The Easiest Cut Is the Deepest

Why States Are Getting Rid of Prison Chaplains

A close friend’s son recently began a prison sentence. When he entered the “correctional institution,” he told the authorities he was a Presbyterian. The following Sunday he asked to be allowed to attend church services. He was told there were no services for Presbyterians because there was no Presbyterian chaplain for that large regional facility. So he asked to be allowed to attend any Christian service. This request was also denied. After he told his parents about this during a visit, they asked his lawyer to look into it. She was finally able to talk with someone in charge, and now my friend’s son is attending Mass: the prison still has a Catholic chaplain—at least for now.

A few days after I heard about the problems my friend’s son was having, the priest at my parish mentioned in his homily that New York State was considering cutting all funding for prison chaplains. This astonished me. I started to wonder if my friend’s story was part of a larger trend.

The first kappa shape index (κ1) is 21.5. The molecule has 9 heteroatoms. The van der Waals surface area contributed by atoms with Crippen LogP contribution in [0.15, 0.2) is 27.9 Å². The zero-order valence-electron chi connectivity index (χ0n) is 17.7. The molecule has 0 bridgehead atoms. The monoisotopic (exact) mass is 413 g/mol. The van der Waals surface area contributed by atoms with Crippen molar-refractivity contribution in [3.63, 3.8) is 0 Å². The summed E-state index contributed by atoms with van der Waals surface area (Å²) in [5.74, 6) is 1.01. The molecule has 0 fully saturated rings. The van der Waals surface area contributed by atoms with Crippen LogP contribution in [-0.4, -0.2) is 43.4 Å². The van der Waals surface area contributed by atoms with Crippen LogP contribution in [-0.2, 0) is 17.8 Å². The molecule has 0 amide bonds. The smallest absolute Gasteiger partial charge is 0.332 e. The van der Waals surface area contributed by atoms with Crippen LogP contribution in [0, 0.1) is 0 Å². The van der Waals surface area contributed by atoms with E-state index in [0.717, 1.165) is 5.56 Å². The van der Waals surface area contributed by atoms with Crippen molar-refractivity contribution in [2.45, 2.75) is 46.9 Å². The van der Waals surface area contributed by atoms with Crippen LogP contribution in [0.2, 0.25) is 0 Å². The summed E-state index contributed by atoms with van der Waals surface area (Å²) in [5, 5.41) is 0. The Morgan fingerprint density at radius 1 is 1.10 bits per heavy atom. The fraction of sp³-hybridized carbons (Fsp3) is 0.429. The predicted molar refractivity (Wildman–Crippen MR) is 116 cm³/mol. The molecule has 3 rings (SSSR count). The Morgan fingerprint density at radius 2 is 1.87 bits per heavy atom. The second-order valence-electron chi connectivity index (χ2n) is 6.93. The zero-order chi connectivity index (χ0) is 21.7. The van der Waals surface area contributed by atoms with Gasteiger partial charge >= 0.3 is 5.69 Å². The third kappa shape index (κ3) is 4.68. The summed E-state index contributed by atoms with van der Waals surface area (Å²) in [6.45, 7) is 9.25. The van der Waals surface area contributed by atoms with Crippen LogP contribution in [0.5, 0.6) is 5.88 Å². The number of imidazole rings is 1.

Apparently it is. In 2011 North Carolina’s legislature voted to eliminate all funding for chaplains serving correctional institutions. According to Gary Friedman of the American Correctional Chaplains Organization, North Carolina later restored 33 percent of the funding, but it was still a drastic cut. Similar proposals are pending in other state legislatures. Some are cutting funding immediately; others are simply not replacing chaplains when they die or retire. One state’s commissioner of corrections recently told a statewide chaplains’ conference: “I am mandated to secure, educate, and medicate—religion is not an essential part of that mandate.” Friedman reports that New York State has seen its corps of prison chaplains reduced by nearly 50 percent over the past two years because of a hiring freeze. He pointed out that the hiring freezes have also cut into the remaining chaplains’ support staff—their administrative assistants and volunteer coordinators—which has left the chaplains themselves with more paperwork to do and less time for religious services and counseling. 

Four years since the start of the Great Recession, most states are still scrambling to balance their budgets in the face of declining revenue. All across the country, states have laid off teachers and firefighters and scaled back programs for the poor. These are painful cuts that can threaten the political careers of legislators and governors. Cutting prison budgets, by contrast, is unlikely to provoke a public outcry. Access to a prison chaplain is widely considered a privilege granted to the undeserving rather than a right. Many people seem to feel that society isn’t obliged to accommodate the religious commitments of lawbreakers.